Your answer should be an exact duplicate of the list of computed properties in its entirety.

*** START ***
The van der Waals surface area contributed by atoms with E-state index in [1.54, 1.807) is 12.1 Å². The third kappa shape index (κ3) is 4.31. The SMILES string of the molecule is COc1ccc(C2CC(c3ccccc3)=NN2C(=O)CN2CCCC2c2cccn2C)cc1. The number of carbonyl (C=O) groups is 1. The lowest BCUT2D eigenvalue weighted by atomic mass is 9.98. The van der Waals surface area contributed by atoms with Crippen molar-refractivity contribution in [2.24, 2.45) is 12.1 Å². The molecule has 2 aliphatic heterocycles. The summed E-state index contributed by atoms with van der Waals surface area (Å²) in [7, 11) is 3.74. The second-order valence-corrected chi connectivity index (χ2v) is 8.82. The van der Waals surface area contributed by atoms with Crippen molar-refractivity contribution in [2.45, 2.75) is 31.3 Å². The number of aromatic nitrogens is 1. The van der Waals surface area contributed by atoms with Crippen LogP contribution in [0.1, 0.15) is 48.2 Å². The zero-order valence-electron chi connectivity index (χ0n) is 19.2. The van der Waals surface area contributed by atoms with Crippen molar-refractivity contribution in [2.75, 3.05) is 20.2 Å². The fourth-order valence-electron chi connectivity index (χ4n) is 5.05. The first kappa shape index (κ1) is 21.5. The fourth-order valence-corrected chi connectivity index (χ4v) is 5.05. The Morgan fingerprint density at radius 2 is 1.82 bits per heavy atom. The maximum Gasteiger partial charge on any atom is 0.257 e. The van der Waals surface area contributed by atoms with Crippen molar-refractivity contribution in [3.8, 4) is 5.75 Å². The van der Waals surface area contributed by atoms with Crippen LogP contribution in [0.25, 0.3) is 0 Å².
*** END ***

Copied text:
The van der Waals surface area contributed by atoms with E-state index in [1.54, 1.807) is 12.1 Å². The third kappa shape index (κ3) is 4.31. The SMILES string of the molecule is COc1ccc(C2CC(c3ccccc3)=NN2C(=O)CN2CCCC2c2cccn2C)cc1. The number of carbonyl (C=O) groups is 1. The lowest BCUT2D eigenvalue weighted by atomic mass is 9.98. The van der Waals surface area contributed by atoms with Crippen molar-refractivity contribution in [2.24, 2.45) is 12.1 Å². The molecule has 2 aliphatic heterocycles. The summed E-state index contributed by atoms with van der Waals surface area (Å²) in [7, 11) is 3.74. The second-order valence-corrected chi connectivity index (χ2v) is 8.82. The van der Waals surface area contributed by atoms with Crippen molar-refractivity contribution in [2.45, 2.75) is 31.3 Å². The number of aromatic nitrogens is 1. The van der Waals surface area contributed by atoms with Crippen LogP contribution in [0.1, 0.15) is 48.2 Å². The zero-order valence-electron chi connectivity index (χ0n) is 19.2. The van der Waals surface area contributed by atoms with Crippen molar-refractivity contribution in [2.75, 3.05) is 20.2 Å². The fourth-order valence-electron chi connectivity index (χ4n) is 5.05. The first kappa shape index (κ1) is 21.5. The fourth-order valence-corrected chi connectivity index (χ4v) is 5.05. The Morgan fingerprint density at radius 2 is 1.82 bits per heavy atom. The maximum Gasteiger partial charge on any atom is 0.257 e. The van der Waals surface area contributed by atoms with Crippen molar-refractivity contribution in [3.8, 4) is 5.75 Å². The van der Waals surface area contributed by atoms with Crippen LogP contribution in [0.25, 0.3) is 0 Å².